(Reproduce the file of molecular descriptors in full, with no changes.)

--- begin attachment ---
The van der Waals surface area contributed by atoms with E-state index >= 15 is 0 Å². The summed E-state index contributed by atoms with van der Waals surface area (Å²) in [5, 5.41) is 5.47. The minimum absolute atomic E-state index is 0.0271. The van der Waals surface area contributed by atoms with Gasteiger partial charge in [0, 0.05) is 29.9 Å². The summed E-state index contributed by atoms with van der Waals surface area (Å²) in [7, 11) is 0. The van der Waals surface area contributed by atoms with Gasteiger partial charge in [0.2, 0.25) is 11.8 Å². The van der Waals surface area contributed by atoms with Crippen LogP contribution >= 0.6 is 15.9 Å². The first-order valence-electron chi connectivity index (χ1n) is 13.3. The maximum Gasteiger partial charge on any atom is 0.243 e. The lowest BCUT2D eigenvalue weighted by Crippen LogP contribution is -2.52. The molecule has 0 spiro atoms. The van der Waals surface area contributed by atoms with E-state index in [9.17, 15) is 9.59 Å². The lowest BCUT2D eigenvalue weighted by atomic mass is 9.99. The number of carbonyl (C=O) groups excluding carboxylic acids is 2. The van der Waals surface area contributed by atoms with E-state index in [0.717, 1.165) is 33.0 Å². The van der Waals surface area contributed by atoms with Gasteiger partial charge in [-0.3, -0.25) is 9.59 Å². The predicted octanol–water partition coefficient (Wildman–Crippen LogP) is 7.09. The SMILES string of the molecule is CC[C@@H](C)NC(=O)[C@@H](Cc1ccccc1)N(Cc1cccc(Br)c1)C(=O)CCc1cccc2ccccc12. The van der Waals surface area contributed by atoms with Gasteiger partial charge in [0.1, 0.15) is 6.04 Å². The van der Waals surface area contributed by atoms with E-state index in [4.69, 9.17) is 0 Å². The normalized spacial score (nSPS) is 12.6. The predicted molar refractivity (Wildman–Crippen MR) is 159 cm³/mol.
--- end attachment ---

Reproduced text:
The van der Waals surface area contributed by atoms with E-state index >= 15 is 0 Å². The summed E-state index contributed by atoms with van der Waals surface area (Å²) in [5, 5.41) is 5.47. The minimum absolute atomic E-state index is 0.0271. The van der Waals surface area contributed by atoms with Gasteiger partial charge in [0, 0.05) is 29.9 Å². The summed E-state index contributed by atoms with van der Waals surface area (Å²) in [7, 11) is 0. The van der Waals surface area contributed by atoms with Gasteiger partial charge in [0.2, 0.25) is 11.8 Å². The van der Waals surface area contributed by atoms with Crippen LogP contribution >= 0.6 is 15.9 Å². The first-order valence-electron chi connectivity index (χ1n) is 13.3. The maximum Gasteiger partial charge on any atom is 0.243 e. The lowest BCUT2D eigenvalue weighted by Crippen LogP contribution is -2.52. The molecule has 0 spiro atoms. The van der Waals surface area contributed by atoms with E-state index in [9.17, 15) is 9.59 Å². The lowest BCUT2D eigenvalue weighted by atomic mass is 9.99. The number of carbonyl (C=O) groups excluding carboxylic acids is 2. The van der Waals surface area contributed by atoms with E-state index in [0.717, 1.165) is 33.0 Å². The van der Waals surface area contributed by atoms with Gasteiger partial charge in [-0.3, -0.25) is 9.59 Å². The predicted octanol–water partition coefficient (Wildman–Crippen LogP) is 7.09. The SMILES string of the molecule is CC[C@@H](C)NC(=O)[C@@H](Cc1ccccc1)N(Cc1cccc(Br)c1)C(=O)CCc1cccc2ccccc12. The van der Waals surface area contributed by atoms with Gasteiger partial charge in [0.1, 0.15) is 6.04 Å². The van der Waals surface area contributed by atoms with E-state index in [4.69, 9.17) is 0 Å². The normalized spacial score (nSPS) is 12.6. The predicted molar refractivity (Wildman–Crippen MR) is 159 cm³/mol.